By: Mike DeWitt
While national news outlets are pumping out stories of local governments and authorities gone awry – think Flint water crisis and numerous police scandals – the City of Wyoming is a beacon of shining light in government balance and transparency.
On Monday, January 18th, Wyoming Mayor Jack Poll delivered the annual State of the City address in front of the Wyoming City Council and residence in attendance. Mayor Poll’s message shed light on Wyoming’s growing business and building development, productive and advancing city services, and the government’s consistent fiscal responsibility.
“We wish to keep our city financially strong while maintaining the valued services we provide,” said Mayor Poll during the address. “We must continue to build our foundation for the future.”
Back in 2010, Wyoming’s largest taxpayer, the JM Stamping Plant, left and taxable values of homes dropped. Now in 2016, the taxable home values have leveled off and improved. In fact, home tax values went up by 5 percent from the beginning to the end of the year. That trend is expected to continue in 2016 and keep improving until 2025 when tax dollars will reach the levels they were at back in 2008.
“Development in the city was strong in 2015,” added Mayor Poll. “Construction values totaled more than 44 million dollars. A 7% increase over the previous year.”
Part of that was due to three businesses – Zeeland Lumber and Supply, the Habitat for Humanity Restore, and the Well Mannered Dog Center – reopening their doors after taking damage from the tornado that hit Ideal Park in 2014.
Not only is Wyoming seeing development in the private sector, but the city is constantly looking to improve its services to better serve the residents of Wyoming.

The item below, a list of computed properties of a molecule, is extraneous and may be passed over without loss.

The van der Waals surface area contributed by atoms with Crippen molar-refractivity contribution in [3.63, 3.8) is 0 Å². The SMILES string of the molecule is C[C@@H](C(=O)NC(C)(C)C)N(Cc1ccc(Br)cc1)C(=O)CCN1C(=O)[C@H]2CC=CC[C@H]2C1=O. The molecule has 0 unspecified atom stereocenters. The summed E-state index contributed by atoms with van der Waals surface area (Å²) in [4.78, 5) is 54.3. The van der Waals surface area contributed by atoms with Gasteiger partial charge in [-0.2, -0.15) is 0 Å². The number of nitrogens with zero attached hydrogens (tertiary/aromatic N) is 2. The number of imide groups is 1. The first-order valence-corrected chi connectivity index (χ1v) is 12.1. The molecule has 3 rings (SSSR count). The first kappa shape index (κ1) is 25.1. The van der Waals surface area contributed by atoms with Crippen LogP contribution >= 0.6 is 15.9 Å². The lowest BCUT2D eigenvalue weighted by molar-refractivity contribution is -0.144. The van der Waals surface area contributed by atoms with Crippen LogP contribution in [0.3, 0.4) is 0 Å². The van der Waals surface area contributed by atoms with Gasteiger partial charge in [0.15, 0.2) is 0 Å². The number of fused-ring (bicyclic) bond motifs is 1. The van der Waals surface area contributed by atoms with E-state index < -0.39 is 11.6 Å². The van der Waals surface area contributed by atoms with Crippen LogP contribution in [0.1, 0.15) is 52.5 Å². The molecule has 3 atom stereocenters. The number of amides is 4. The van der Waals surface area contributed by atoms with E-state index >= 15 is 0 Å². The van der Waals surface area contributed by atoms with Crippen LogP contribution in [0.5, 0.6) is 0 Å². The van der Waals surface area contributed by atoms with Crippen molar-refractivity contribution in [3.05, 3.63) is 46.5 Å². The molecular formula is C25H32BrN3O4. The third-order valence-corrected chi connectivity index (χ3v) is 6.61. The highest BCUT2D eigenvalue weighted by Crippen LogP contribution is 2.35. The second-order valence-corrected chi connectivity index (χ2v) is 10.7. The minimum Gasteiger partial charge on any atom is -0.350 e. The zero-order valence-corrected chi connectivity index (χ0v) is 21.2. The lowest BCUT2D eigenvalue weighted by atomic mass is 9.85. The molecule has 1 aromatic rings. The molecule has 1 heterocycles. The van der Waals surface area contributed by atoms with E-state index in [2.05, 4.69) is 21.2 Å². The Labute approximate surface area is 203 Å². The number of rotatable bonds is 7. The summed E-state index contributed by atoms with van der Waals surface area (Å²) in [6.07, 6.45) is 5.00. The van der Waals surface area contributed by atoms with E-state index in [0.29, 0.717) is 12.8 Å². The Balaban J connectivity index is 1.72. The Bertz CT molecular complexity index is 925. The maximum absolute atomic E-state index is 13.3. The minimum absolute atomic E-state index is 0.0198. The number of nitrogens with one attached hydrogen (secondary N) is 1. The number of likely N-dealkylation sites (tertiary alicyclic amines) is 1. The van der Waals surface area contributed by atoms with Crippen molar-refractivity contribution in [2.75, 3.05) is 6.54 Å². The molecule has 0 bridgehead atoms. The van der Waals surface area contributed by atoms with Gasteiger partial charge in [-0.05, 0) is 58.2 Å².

Last year, all four of Wyoming’s fire stations were ready and open during peak time. This year, the city is expecting to reach their goal of 80 firefighters ready for emergency in the city. Wyoming is also equipped for a potential ice storm in the winter or a swift flood come spring.
The city utilized two Quick Response Vehicles (QRV) this past year to up the efficiency of city services. QRV’s led to an overall reduction in response time as three fires were quelled by QRV’s before the larger engines arrived. The city is strongly considering adding a third to the fleet in 2016.
Police officers consistently visit local businesses, business meetings, and perform off hour business checks to keep communication flowing throughout the community and to keep local business owners safe. Plans for program and high school advisory groups are being set to educate the community on police procedures, gather feedback, and to better understand the issues the Wyoming community faces.
On top of improved emergency services and communication, families and businesses in Wyoming continue to benefit from water and sewage rates that are the best in the state. The public works department provides safe drinking water, sanitation, roads and plowing all while operating in a financially responsible way.
“Our financial responsibility is perhaps most evident in our successful early payoff of capital debt in 2015,” said Mayor Poll.
That eliminated debt includes an early payoff of six physical buildings that are owned by the city. The buildings include the library, city hall, police station, motor pool, and two fire stations.
As the City of Wyoming continues to build and grow, the city council insists on staying transparent. Mayor Poll’s hope for 2016 is that more Wyoming citizens look to get involved with city government, Every city council meeting is open to the public, and if you can’t make the meeting, they’re broadcasted live on WKTV and can be reviewed online.
“As I have now started my seventh year, it is truly my honor and sincere privilege to serve as the Mayor of the City of Wyoming,” proclaimed Mayor Poll. “My hope and prayer is that this year we all continue to build on that tradition of success.”